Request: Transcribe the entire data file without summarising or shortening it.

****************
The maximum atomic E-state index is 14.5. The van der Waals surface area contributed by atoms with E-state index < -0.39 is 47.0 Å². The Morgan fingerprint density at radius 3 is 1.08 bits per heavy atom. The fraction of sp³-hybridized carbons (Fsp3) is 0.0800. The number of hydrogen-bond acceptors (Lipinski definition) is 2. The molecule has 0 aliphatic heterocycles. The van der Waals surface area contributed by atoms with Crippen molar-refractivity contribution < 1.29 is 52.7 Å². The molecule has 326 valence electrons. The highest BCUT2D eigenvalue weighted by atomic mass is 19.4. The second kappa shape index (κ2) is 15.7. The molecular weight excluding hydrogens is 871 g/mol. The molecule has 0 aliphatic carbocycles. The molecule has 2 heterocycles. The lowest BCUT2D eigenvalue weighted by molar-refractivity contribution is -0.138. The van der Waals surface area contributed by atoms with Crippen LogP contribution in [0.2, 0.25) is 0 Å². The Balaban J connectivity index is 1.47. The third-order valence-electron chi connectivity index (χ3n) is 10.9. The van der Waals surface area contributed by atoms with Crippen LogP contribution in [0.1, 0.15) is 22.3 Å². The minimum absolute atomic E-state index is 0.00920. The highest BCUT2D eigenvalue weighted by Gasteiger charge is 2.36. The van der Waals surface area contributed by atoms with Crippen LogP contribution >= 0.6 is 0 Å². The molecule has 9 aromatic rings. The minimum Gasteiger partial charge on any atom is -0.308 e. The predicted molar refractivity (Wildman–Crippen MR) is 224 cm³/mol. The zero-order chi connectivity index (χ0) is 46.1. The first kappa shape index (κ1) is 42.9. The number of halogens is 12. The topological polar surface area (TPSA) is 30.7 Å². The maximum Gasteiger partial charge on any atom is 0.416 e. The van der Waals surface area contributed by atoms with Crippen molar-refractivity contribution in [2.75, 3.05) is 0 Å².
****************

The maximum atomic E-state index is 14.5. The van der Waals surface area contributed by atoms with E-state index < -0.39 is 47.0 Å². The Morgan fingerprint density at radius 3 is 1.08 bits per heavy atom. The fraction of sp³-hybridized carbons (Fsp3) is 0.0800. The number of hydrogen-bond acceptors (Lipinski definition) is 2. The molecule has 0 aliphatic heterocycles. The van der Waals surface area contributed by atoms with Crippen molar-refractivity contribution < 1.29 is 52.7 Å². The molecule has 326 valence electrons. The highest BCUT2D eigenvalue weighted by atomic mass is 19.4. The second kappa shape index (κ2) is 15.7. The molecular weight excluding hydrogens is 871 g/mol. The molecule has 0 aliphatic carbocycles. The molecule has 2 heterocycles. The lowest BCUT2D eigenvalue weighted by molar-refractivity contribution is -0.138. The van der Waals surface area contributed by atoms with Crippen LogP contribution in [0.2, 0.25) is 0 Å². The Balaban J connectivity index is 1.47. The third-order valence-electron chi connectivity index (χ3n) is 10.9. The van der Waals surface area contributed by atoms with Crippen LogP contribution in [0.1, 0.15) is 22.3 Å². The minimum absolute atomic E-state index is 0.00920. The highest BCUT2D eigenvalue weighted by Gasteiger charge is 2.36. The van der Waals surface area contributed by atoms with Crippen LogP contribution >= 0.6 is 0 Å². The molecule has 9 aromatic rings. The minimum Gasteiger partial charge on any atom is -0.308 e. The predicted molar refractivity (Wildman–Crippen MR) is 224 cm³/mol. The zero-order chi connectivity index (χ0) is 46.1. The first kappa shape index (κ1) is 42.9. The number of halogens is 12. The topological polar surface area (TPSA) is 30.7 Å². The maximum Gasteiger partial charge on any atom is 0.416 e. The van der Waals surface area contributed by atoms with Crippen molar-refractivity contribution in [2.75, 3.05) is 0 Å².